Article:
Littlefield's First Liquor Store Busted For Selling to a Minor - KCBD NewsChannel 11 Lubbock


Littlefield's First Liquor Store Busted For Selling to a Minor

It was only open for nine days when they failed one of the Texas Alcoholic Beverage Commission's major tests. Chad's Liquor is the first store to sell alcohol in Littlefield after voters approved packaged liquor sales in November. The owner Chad Wright is now facing charges for selling alcohol to a minor. TABC arrested Wright during an undercover sting last Thursday.

Alcohol sales in Littlefield has been controversial since the November election passed by only 42 votes. In a previous election the same issue failed by 27 votes, and now once again, it's an issue that continues to split the city.

Nine days after the first customer walked into Chad's Liquor, the owner Chad Wright was arrested for selling to a minor. "Well, he tried so hard to get it here, it was a big surprise to see he would do something like that," said Littlefield Resident Cathi Gotcher.

Gotcher recalls how much work Wright did to legalize sales. The issue first failed by 27 votes in September 2004 and passed by just 42 votes in November.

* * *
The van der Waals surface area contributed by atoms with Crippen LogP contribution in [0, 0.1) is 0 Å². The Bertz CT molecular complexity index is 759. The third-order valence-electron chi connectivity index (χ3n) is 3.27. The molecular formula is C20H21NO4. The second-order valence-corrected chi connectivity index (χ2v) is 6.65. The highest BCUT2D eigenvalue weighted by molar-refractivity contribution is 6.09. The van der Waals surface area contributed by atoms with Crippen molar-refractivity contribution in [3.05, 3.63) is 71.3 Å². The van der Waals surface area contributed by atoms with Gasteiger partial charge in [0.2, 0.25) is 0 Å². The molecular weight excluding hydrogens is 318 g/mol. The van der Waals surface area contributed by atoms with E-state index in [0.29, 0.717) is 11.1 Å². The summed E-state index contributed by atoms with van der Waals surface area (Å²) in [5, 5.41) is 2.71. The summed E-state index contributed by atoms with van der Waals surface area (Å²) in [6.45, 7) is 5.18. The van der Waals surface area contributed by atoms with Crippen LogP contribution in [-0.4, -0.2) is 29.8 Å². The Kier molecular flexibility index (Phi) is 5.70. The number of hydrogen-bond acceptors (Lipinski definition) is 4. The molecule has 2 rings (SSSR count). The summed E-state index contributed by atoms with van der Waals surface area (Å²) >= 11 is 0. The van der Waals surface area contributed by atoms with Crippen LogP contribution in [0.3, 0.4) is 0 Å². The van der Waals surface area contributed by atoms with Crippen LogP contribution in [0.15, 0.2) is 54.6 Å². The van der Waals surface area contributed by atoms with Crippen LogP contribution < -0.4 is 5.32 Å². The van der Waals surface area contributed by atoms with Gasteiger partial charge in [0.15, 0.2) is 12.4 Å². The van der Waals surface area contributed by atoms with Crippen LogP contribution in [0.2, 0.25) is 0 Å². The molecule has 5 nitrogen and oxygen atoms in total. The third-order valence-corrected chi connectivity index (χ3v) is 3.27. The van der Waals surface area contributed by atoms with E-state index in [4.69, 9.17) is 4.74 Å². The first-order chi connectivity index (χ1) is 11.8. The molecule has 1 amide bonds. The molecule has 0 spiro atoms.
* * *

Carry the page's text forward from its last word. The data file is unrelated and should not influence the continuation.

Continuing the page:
Resident Evelyn Ritchie has been against alcohol sales all along. "They just don't want the liquor in our stores, or in our town actually."

Ritchie said allowing sales in the city makes it easier for minors to get alcohol. "Somebody will get it for them I guess if they can't get it, but I just hate them to make it that easy for them," said Ritchie.

Four other locations, including United Supermarkets say they will start selling beer and wine. Lamb County Sheriff Gary Maddox hopes Wright's arrest sends a message: they won't tolerate sales to minors.

"Probably there will be more of this in the future and they need to make sure they ID and do what the law requires," said Maddox.

"No ID, no sale, no explanation," That's what the sign in the window of Wright's Liquor now reads. He posted it after being caught selling to a minor. Wright tells NewsChannel 11 every person will now be carded no matter what. They've also hired extra staff to card you right as you walk into the store, you're also asked to show ID again at the register.

Ritchie said there is no sure way to keep alcohol away from minors but she's glad the first sting set the tone that sales to minors won't be tolerated. "I was glad they got caught because it is against the law and I don't think our young people need it," says Ritchie.

Charges are pending against Wright at the Lamb County District Attorney's office. The penalty for selling to a minor can result in a fine of up to $4,000 and or going to jail for up to a year.

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